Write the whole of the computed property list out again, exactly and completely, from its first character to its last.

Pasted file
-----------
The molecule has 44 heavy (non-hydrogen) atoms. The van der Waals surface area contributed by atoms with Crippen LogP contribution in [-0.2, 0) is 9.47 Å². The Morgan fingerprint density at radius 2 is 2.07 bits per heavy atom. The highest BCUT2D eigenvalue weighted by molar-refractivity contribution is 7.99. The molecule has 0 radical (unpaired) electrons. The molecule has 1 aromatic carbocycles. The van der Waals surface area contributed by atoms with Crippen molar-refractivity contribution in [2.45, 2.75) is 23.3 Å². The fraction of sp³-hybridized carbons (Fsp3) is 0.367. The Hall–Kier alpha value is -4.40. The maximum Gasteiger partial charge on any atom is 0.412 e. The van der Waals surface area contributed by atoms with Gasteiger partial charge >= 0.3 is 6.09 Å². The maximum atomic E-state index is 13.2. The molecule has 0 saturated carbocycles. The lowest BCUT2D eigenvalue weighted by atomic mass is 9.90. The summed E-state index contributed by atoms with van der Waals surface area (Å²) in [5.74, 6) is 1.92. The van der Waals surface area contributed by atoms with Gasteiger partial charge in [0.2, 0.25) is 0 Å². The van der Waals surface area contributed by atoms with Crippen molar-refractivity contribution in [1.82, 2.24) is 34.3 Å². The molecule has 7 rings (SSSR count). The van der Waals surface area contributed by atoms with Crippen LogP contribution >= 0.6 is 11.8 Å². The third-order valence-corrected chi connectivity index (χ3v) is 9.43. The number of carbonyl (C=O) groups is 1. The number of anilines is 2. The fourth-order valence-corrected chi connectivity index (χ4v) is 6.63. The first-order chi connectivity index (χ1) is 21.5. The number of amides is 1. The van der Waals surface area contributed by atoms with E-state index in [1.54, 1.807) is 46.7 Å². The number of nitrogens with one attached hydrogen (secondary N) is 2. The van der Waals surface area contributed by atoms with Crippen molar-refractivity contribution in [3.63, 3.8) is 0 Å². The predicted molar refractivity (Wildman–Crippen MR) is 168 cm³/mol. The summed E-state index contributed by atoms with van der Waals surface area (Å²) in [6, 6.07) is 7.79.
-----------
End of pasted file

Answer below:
The molecule has 44 heavy (non-hydrogen) atoms. The van der Waals surface area contributed by atoms with Crippen LogP contribution in [-0.2, 0) is 9.47 Å². The Morgan fingerprint density at radius 2 is 2.07 bits per heavy atom. The highest BCUT2D eigenvalue weighted by molar-refractivity contribution is 7.99. The molecule has 0 radical (unpaired) electrons. The molecule has 1 aromatic carbocycles. The van der Waals surface area contributed by atoms with Crippen molar-refractivity contribution in [2.45, 2.75) is 23.3 Å². The fraction of sp³-hybridized carbons (Fsp3) is 0.367. The Hall–Kier alpha value is -4.40. The maximum Gasteiger partial charge on any atom is 0.412 e. The van der Waals surface area contributed by atoms with Gasteiger partial charge >= 0.3 is 6.09 Å². The maximum atomic E-state index is 13.2. The molecule has 0 saturated carbocycles. The lowest BCUT2D eigenvalue weighted by atomic mass is 9.90. The summed E-state index contributed by atoms with van der Waals surface area (Å²) in [5.74, 6) is 1.92. The van der Waals surface area contributed by atoms with Gasteiger partial charge in [0.2, 0.25) is 0 Å². The van der Waals surface area contributed by atoms with Crippen molar-refractivity contribution in [1.82, 2.24) is 34.3 Å². The molecule has 7 rings (SSSR count). The van der Waals surface area contributed by atoms with Crippen LogP contribution >= 0.6 is 11.8 Å². The third-order valence-corrected chi connectivity index (χ3v) is 9.43. The number of carbonyl (C=O) groups is 1. The number of anilines is 2. The fourth-order valence-corrected chi connectivity index (χ4v) is 6.63. The first-order chi connectivity index (χ1) is 21.5. The number of amides is 1. The van der Waals surface area contributed by atoms with E-state index in [1.54, 1.807) is 46.7 Å². The number of nitrogens with one attached hydrogen (secondary N) is 2. The van der Waals surface area contributed by atoms with Crippen molar-refractivity contribution in [3.63, 3.8) is 0 Å². The predicted molar refractivity (Wildman–Crippen MR) is 168 cm³/mol. The summed E-state index contributed by atoms with van der Waals surface area (Å²) in [6, 6.07) is 7.79.